A Family-Owned Ohio Bamboo Farm
Story written by Karen Weir-Jimerson
If you were blindfolded, dropped into Jerry and Zach Burton’s bamboo farm, and had to guess where you were, Cincinnati, Ohio, would probably not be on the list.
Burton’s Bamboo Garden is a 30-year-old family-owned business run by the father-and-son team. They sell bamboo, offer tours, and do professional bamboo garden installations. The largest part of their business is growing and shipping bamboo to more than 20 U.S. and Canadian zoos to feed red pandas. These animals each consume about 8 pounds of the plant a week.
“Every Monday, I ship 8-pound bags of bamboo by FedEx to zoos such as Edmonton Valley Zoo in British Columbia, Lincoln Park Zoo in Chicago, and the Blank Park Zoo in Des Moines,” says Jerry. In fact, he ships fresh-cut bamboo to 20 zoos all over the U.S. and Canada.
“Bamboo is extremely fast growing,” he says. “We harvest it fresh every week, all year.” He runs the panda chow operation of the family business.
The beautiful landscape of Burton’s Bamboo Garden includes a 7-acre lake that sits amid 22 acres of land. Zach is in charge of the tours, which he conducts steadily from spring through fall. Visitors will find a variety of exotic birds wandering the property. Black-shouldered peacocks and peahens hunt for insects in the bamboo during the day and roost in the trees each night. Phoenix chickens (native to China and revered for their long tail feathers that can reach 10 to 12 feet) wander the grounds, as well. Emus and rheas are long-legged exotics (native to Australia and South America, respectively), and they reside in caged enclosures. The most exotic bird is Clarice, a cassowary that is a New Guinea native.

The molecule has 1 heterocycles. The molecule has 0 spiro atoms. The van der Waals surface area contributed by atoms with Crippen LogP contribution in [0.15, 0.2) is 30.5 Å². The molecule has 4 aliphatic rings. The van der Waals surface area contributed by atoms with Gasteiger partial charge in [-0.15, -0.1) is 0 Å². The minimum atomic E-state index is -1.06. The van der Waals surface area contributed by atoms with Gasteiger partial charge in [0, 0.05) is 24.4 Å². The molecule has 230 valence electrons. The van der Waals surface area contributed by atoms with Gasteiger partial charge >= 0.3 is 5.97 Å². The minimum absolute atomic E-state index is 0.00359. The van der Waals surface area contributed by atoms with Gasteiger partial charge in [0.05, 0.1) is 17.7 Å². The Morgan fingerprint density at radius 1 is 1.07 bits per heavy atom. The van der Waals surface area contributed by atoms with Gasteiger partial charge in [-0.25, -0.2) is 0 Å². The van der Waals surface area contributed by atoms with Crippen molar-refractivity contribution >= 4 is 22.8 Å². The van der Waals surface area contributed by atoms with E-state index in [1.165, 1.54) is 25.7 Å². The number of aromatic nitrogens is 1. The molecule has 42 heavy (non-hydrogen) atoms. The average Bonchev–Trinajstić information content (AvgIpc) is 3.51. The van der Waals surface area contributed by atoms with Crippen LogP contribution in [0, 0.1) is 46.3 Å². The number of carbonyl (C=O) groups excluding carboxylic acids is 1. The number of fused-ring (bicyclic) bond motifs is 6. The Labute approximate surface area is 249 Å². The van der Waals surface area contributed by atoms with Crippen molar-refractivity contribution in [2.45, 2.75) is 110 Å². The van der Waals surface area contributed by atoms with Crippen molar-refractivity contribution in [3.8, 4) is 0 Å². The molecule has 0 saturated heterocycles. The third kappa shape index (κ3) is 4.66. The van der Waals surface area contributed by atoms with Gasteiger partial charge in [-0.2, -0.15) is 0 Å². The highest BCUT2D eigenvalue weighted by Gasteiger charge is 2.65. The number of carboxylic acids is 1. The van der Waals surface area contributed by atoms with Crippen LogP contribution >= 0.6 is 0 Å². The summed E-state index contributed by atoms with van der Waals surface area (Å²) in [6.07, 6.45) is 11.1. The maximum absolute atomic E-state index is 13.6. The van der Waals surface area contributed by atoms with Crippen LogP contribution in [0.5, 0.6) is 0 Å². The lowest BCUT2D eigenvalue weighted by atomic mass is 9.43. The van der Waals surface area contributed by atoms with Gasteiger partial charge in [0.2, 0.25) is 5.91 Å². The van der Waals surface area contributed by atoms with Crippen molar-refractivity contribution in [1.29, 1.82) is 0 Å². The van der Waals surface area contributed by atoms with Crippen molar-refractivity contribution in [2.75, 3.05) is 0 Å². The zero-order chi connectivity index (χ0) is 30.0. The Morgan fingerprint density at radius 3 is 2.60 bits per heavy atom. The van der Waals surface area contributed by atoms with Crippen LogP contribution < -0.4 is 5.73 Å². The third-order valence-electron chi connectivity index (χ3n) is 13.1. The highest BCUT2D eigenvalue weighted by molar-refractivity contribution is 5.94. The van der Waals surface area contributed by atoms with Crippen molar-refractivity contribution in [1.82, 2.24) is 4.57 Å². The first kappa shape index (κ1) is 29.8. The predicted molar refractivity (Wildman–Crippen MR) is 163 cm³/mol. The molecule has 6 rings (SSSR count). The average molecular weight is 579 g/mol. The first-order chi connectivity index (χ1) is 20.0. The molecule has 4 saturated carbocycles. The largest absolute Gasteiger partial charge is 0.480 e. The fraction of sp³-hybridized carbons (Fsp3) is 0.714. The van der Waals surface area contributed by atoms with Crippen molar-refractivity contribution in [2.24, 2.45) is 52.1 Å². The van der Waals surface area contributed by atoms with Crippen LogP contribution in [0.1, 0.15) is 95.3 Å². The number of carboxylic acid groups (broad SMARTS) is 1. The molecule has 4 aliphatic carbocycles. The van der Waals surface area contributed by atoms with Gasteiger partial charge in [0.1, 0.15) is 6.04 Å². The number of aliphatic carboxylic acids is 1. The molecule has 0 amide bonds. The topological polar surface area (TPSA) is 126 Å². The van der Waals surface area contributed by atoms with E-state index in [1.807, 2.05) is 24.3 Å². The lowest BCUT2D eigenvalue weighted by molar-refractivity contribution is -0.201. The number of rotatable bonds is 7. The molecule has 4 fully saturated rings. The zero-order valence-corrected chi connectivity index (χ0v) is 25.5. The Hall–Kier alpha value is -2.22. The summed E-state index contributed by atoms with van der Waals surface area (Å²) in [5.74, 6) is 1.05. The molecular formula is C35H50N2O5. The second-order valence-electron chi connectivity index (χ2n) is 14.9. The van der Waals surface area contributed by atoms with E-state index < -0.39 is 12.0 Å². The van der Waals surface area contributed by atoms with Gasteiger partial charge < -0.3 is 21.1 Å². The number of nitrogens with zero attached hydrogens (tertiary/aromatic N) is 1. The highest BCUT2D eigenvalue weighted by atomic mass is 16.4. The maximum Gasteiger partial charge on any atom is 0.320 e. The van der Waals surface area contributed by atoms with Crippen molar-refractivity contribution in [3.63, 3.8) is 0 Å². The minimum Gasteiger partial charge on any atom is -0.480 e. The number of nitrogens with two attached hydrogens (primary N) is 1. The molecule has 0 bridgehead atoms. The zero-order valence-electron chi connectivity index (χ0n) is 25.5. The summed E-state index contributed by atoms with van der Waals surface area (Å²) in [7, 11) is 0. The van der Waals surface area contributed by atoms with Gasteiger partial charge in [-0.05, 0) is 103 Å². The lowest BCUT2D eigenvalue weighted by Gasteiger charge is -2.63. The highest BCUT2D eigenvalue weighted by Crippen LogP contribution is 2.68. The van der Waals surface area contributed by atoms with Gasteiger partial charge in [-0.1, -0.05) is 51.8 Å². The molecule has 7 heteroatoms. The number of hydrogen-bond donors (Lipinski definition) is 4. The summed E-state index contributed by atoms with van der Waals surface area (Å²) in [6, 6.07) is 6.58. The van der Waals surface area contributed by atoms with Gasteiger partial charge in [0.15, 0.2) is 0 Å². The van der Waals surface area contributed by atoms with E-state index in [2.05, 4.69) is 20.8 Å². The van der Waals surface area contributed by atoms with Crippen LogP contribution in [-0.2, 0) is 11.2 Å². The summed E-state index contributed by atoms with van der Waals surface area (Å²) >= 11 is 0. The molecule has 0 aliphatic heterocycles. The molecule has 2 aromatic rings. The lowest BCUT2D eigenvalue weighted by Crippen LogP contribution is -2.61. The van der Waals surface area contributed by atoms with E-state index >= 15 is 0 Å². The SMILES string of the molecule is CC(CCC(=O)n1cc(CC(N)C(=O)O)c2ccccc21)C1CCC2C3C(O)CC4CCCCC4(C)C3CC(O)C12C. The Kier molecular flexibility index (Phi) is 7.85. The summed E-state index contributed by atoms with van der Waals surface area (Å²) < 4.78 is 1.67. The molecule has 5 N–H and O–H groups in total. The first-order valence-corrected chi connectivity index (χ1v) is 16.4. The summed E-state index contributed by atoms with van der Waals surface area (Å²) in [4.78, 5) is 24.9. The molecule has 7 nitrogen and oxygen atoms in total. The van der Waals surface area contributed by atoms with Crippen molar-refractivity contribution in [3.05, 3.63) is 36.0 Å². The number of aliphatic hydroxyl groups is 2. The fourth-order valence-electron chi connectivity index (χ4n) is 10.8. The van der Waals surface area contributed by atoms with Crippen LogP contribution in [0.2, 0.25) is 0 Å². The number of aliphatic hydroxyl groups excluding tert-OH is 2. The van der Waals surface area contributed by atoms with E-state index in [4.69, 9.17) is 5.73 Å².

The waving groves of bamboo are the big draw of the garden. Bamboo isn’t a common landscape item in the Midwest. There are more than 50 species of bamboo that Jerry has collected and nurtured. Most of the bamboo that grows in the garden is native to China.
If you know anything about bamboo, you’ve probably heard of its tendency to travel. “There are two kinds of bamboo,” says Jerry. “The clumping kind doesn’t spread, but it doesn’t tolerate cold weather,” he says. “The running kind thrives in Ohio’s cold weather,” because it’s from the cold areas of China.
Keep It Contained
The hardy, running-type of bamboo often gets a bad rap because, if left unchecked, it can become invasive. Really invasive. “You have to use deep-root underground bamboo barrier,” says Jerry. “This will keep the bamboo where you want it.”
The 24-inch guards are sunk 22 inches into the ground so the roots can’t spread. There’s a 2-inch lip above the ground to keep the bamboo from “jumping the fence.” Jerry recommends using bamboo guards for all bamboo plants not grown in containers.
Jerry’s bamboo odyssey started in 1978, when he got his first bamboo plant. He was smitten with the plant immediately and joined the Bamboo Society, purchasing different varieties at its auctions. Now, his landscape is full of the bamboo he loves. “It’s tall, it’s willowy, it’s strong, it’s mythic,” he says.
Grow Your Own Bamboo
Bamboo buyers can pick from tall species or dwarf varieties.
Tall bamboo such as ‘Spectabilis’ (Phyllostachys aureosulcata) grows to 30 feet tall and is ideal for fast-growing privacy fencing. Low-growing bamboo makes beautiful ground covers. Try the dwarf variety ‘Albo Striata‘ (Hakonechloa macra) with two-tone leaves.